Main Street vs. Wall Street: Why Investing Is Not Speculating

I was recently talking with an experienced advisor about many investors' inability to comprehend capital markets. The advisor said that the majority of the people he deals with are concerned that the financial system is rigged against them - constructed by policy makers, regulators, banks, rating agencies and Wall Street firms for their own benefit.

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Comments (1)
Mr. Atkinson:
I respectfully disagree with most of the points you make in this article. The New York Stock Exchange is owned by its shareholders, many but not all of whom were at one time, seat holders. It exists as one of the many places that shares can be bought and sold. But the advisor you speak of was much more accurate than you in terms of the environment on the markets today. When you consider high speed trading and computer algorithms that are written to rapidly take advantage of slight price discrepancies that occur across multiple markets, even institutional money managers are at a disadvantage. And the exchanges don't exist for the deployment of capital from investors. The majority of trading on all exchanges is between existing shareholders. The companies received the proceeds of their offerings years before. When I buy IBM shares, IBM doesn't see a nickel.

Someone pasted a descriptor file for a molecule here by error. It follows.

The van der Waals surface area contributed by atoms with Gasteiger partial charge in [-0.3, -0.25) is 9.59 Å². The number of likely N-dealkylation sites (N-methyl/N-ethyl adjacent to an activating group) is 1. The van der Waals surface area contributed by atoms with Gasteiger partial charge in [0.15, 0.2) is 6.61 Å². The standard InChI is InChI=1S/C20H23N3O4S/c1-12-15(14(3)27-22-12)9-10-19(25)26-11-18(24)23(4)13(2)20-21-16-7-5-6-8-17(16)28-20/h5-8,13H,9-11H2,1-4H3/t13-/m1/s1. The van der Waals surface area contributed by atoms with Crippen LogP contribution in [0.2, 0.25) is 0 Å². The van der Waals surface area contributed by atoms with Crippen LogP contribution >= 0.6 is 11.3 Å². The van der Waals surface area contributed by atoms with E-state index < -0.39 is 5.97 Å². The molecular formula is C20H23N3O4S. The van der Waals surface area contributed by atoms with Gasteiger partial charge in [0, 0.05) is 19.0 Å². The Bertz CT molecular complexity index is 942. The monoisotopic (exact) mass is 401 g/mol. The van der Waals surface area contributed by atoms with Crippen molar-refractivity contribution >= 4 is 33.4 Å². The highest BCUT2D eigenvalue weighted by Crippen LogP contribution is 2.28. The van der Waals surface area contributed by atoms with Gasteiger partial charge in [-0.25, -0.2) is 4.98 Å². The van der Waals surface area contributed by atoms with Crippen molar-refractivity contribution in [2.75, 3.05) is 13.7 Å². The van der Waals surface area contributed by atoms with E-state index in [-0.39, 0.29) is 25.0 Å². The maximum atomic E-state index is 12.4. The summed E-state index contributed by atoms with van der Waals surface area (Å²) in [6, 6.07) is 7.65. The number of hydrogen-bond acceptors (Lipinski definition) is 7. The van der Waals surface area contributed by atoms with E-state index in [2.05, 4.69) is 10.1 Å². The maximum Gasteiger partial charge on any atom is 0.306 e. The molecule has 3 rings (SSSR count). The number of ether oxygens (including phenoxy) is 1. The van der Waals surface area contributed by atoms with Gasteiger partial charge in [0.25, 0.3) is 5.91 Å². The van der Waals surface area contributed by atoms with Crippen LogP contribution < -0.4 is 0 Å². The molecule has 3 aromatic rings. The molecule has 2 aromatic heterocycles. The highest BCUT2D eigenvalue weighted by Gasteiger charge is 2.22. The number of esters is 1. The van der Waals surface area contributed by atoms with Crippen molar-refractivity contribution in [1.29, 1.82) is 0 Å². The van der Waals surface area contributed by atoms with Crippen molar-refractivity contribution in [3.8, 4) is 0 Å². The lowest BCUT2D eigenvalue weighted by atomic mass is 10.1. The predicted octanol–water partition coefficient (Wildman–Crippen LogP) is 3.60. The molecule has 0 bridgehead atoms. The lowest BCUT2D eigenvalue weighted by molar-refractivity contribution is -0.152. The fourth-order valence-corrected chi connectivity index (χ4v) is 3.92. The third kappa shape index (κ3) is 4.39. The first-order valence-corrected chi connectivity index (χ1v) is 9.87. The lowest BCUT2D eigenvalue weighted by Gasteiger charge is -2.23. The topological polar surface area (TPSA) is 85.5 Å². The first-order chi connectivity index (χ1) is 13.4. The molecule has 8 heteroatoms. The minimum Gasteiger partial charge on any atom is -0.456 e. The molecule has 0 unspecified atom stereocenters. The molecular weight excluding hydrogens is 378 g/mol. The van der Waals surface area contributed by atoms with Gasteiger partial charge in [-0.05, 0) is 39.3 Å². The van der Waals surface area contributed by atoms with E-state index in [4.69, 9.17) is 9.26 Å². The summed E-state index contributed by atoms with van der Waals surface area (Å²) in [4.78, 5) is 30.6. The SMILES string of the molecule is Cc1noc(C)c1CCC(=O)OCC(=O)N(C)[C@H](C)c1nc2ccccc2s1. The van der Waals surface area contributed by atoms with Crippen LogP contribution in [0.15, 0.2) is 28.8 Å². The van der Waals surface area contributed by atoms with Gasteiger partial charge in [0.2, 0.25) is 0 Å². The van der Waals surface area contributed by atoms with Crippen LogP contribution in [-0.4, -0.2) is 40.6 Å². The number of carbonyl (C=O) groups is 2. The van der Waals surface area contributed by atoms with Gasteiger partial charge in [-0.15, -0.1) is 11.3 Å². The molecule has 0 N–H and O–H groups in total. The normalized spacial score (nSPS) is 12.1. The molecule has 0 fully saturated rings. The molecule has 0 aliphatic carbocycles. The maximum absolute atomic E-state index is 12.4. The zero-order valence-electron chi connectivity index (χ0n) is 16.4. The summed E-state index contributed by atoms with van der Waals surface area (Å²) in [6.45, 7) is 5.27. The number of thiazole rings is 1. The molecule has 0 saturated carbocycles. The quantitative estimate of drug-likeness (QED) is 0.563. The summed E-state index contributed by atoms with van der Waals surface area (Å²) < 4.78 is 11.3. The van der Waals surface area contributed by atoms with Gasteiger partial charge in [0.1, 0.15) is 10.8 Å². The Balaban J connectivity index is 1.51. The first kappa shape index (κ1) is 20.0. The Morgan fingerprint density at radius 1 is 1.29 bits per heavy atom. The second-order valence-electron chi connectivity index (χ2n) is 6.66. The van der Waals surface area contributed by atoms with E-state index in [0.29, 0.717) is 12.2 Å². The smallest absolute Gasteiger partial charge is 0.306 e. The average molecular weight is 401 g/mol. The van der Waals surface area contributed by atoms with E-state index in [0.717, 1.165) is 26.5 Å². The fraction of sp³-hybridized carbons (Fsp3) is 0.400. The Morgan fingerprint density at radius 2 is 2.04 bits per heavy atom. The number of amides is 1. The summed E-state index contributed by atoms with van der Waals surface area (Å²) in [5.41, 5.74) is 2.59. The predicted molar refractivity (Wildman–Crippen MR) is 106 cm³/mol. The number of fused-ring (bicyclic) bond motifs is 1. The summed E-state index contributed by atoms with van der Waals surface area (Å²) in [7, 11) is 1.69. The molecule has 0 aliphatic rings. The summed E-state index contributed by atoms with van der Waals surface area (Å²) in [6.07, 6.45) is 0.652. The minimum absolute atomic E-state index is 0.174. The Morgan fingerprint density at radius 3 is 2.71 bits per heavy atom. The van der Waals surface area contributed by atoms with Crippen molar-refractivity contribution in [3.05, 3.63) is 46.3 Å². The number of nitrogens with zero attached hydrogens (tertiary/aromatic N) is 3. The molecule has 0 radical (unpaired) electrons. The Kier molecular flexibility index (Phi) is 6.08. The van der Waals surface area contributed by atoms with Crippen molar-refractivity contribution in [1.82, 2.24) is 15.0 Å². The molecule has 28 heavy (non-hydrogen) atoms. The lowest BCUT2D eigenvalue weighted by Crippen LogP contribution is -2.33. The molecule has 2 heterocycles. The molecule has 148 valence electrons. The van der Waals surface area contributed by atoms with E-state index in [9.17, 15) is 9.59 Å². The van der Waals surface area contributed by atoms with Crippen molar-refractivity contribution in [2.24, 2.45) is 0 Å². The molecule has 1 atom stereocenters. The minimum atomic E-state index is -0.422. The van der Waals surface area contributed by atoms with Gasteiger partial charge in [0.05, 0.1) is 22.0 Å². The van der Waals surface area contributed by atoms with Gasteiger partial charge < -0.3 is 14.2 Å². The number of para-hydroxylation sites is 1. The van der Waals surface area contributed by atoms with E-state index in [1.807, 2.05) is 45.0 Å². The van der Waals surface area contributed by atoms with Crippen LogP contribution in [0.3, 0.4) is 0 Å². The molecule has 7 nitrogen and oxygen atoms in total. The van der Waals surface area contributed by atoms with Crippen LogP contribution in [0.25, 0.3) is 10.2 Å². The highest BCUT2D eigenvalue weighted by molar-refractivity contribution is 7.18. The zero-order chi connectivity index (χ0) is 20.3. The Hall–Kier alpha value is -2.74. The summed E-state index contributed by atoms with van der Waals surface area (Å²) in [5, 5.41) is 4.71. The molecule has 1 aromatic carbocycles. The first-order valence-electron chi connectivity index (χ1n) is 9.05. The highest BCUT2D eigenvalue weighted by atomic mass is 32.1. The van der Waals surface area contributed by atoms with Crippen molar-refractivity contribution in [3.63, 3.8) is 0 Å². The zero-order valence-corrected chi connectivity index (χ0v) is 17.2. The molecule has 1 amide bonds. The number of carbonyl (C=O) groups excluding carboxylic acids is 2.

I will concede to you that properly researched equity investing can produce highly attractive results over the long term. But to say the return will equal "the collective group's cost of capital" ignore the significant reality of the inefficiencies of today market and is disingenuous at best.
Posted by Stephen L | Thursday, August 23 2012 at 9:56AM ET
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